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TCU 360

TCU 360

All TCU. All the time.

TCU 360

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Overcrowding remains an issue this fall

More than 20 students found themselves still living in residence hall lounges Tuesday, and university officials say the overcrowding issue may not be resolved until 2007 when a new residence hall opens in Worth Hills.Robin Williamson, associate director of Residential Services, said there are students living in the lounges of Brachman, Clark, Colby, Moncrief and Wiggins halls.

“We make sure that they all have the same furniture, Internet and cable as any other regular dorm,” Williamson said. “Some even have their own kitchen, and in the Clark lounge the students have Micro Fridges. Our main goal is to make the students comfortable.”

The rooms are also under the same safety precautions as the rest of the hall, and they all have the adequate amount of smoke detectors, she said.

Chase Gentry, a freshman marketing major, lives in the Clark lounge with two other students and said he is comfortable living in the lounge.

Some students, such as Gentry, really like the lounges and do not want to move out. They are larger in size, and the students are also paying a discounted amount for their housing bill, said senior kinesiology major Mary Power, a resident assistant in Colby.

Williamson said the discount varies from hall to hall, but said in Colby, a standard double dormitory costs $2,037, and the students who are living in the lounges are paying $1,500.

Although living in a lounge may sound appealing to some students, it is not for others. Leslie Keeling, a sophomore anthropology major, was assigned a lounge in Colby with three other sophomores. She has now been reassigned to a dorm in Wiggins.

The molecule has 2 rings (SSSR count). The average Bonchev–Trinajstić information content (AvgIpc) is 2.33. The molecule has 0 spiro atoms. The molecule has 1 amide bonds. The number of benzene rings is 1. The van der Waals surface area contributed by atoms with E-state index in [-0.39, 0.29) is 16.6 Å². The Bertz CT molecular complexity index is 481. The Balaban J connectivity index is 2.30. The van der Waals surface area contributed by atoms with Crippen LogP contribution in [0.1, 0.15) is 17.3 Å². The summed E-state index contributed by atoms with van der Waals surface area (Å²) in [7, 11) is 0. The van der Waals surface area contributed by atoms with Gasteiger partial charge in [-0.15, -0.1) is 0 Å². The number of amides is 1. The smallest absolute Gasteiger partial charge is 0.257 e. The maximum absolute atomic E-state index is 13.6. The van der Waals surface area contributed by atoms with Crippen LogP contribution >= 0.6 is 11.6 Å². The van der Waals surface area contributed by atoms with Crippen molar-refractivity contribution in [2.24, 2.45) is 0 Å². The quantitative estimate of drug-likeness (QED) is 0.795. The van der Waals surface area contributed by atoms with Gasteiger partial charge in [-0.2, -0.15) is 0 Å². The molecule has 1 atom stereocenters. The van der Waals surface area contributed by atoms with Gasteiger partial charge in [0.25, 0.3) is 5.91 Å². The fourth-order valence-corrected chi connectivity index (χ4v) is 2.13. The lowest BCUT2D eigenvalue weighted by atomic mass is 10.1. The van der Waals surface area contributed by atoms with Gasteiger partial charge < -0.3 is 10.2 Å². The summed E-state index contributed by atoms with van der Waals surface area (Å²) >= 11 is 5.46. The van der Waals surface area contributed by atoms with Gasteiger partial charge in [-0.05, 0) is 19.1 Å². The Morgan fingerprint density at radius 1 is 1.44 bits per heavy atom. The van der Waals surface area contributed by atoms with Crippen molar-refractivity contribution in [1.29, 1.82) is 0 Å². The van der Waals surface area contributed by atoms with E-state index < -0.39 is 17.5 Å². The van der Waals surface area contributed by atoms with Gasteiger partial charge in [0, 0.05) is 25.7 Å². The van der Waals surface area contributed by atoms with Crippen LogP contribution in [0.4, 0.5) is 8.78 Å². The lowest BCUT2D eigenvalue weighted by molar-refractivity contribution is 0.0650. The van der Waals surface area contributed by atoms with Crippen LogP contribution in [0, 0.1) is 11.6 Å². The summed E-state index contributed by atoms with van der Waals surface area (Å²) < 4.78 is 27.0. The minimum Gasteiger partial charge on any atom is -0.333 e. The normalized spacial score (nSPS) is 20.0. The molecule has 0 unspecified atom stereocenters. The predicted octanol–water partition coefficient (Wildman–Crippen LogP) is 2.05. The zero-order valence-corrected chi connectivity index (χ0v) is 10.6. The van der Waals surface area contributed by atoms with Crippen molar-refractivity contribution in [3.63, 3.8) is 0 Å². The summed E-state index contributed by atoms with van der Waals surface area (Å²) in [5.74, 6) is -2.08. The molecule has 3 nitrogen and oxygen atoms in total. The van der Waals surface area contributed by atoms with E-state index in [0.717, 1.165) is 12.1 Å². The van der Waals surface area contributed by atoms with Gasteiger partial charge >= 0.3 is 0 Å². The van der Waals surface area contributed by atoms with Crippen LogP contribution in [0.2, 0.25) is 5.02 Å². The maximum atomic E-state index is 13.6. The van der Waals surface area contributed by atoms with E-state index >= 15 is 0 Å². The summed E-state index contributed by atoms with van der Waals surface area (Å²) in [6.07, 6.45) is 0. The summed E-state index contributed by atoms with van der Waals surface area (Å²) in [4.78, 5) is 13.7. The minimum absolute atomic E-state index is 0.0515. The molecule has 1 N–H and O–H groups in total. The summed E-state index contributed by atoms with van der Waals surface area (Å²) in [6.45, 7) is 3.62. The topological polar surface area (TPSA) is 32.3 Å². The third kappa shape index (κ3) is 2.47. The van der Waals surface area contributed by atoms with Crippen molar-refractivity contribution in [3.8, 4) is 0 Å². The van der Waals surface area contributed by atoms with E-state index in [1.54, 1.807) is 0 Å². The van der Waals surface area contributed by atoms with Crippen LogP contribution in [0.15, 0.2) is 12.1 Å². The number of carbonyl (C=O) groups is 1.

“It was really cramped with four girls at first, and we didn’t even have anywhere to hang our clothes, or a sink to brush our teeth and fix our hair,” Keeling said. “I am just glad I don’t have to live there anymore.”

RAs living in double-occupancy rooms will now be assigned roommates to get students out of lounges. Each RA is given a choice of his or her roommate, Williamson said.

Sophomore education major Ryan Hambley, an RA in Clark, lives with a roommate.

“I am really pleased with the situation, and living with a roommate doesn’t bother me,” Hambley said.

Power explained that students living in lounges were informed by e-mail that they would be living in a lounge before they came to school. She said it was not a surprise.

The deadline to receive a 100 percent housing cancellation refund was Tuesday, but students may write the university a petition e-mail to receive 50 percent of their advanced housing payment.

“All the students who are currently living in the lounges are on the wait list for housing, and as students who have dorms on campus drop, the students will be moved from the lounges,” Williamson said.

The way each student is chosen is determined by the amount of time they have been on the wait list. The first students on the list will probably be moving soon, Williamson said.

If students are not comfortable living in the lounge, they may check to see where they are on the wait list; if they will be in lounges longer than they anticipated, they may change their housing plans and move off campus.

“Luckily we are not having to house students in hotels like we have had to do in the past,” Williamson said.

“The overcrowding issue on this campus will hopefully get better with the addition of the new dormitory being built in Worth Hills. We are hoping to break ground by December 2005.”

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